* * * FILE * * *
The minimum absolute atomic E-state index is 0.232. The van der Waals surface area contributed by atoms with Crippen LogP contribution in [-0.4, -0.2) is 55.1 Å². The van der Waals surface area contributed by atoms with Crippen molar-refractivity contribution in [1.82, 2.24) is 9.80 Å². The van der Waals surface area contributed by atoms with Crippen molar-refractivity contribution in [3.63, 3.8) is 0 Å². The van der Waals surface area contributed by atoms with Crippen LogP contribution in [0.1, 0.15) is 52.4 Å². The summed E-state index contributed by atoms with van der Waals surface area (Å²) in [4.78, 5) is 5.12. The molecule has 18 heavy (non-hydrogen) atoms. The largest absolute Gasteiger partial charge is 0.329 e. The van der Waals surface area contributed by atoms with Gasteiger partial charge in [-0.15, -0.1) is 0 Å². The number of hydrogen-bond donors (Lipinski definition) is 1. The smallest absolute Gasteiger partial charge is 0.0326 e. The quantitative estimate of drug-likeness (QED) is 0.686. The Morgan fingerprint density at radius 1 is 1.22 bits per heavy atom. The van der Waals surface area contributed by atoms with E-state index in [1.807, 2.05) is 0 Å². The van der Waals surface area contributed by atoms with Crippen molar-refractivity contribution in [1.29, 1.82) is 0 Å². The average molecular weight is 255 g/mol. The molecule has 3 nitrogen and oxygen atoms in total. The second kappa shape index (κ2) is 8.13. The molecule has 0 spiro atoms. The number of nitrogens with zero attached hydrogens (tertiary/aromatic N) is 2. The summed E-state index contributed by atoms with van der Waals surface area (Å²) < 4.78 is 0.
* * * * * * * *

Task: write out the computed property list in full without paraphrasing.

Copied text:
The minimum absolute atomic E-state index is 0.232. The van der Waals surface area contributed by atoms with Crippen LogP contribution in [-0.4, -0.2) is 55.1 Å². The van der Waals surface area contributed by atoms with Crippen molar-refractivity contribution in [1.82, 2.24) is 9.80 Å². The van der Waals surface area contributed by atoms with Crippen molar-refractivity contribution in [3.63, 3.8) is 0 Å². The van der Waals surface area contributed by atoms with Crippen LogP contribution in [0.1, 0.15) is 52.4 Å². The summed E-state index contributed by atoms with van der Waals surface area (Å²) in [4.78, 5) is 5.12. The molecule has 18 heavy (non-hydrogen) atoms. The largest absolute Gasteiger partial charge is 0.329 e. The van der Waals surface area contributed by atoms with Gasteiger partial charge in [-0.15, -0.1) is 0 Å². The number of hydrogen-bond donors (Lipinski definition) is 1. The smallest absolute Gasteiger partial charge is 0.0326 e. The quantitative estimate of drug-likeness (QED) is 0.686. The Morgan fingerprint density at radius 1 is 1.22 bits per heavy atom. The van der Waals surface area contributed by atoms with E-state index in [1.807, 2.05) is 0 Å². The van der Waals surface area contributed by atoms with Crippen molar-refractivity contribution in [1.29, 1.82) is 0 Å². The average molecular weight is 255 g/mol. The molecule has 3 nitrogen and oxygen atoms in total. The second kappa shape index (κ2) is 8.13. The molecule has 0 spiro atoms. The number of nitrogens with zero attached hydrogens (tertiary/aromatic N) is 2. The summed E-state index contributed by atoms with van der Waals surface area (Å²) < 4.78 is 0.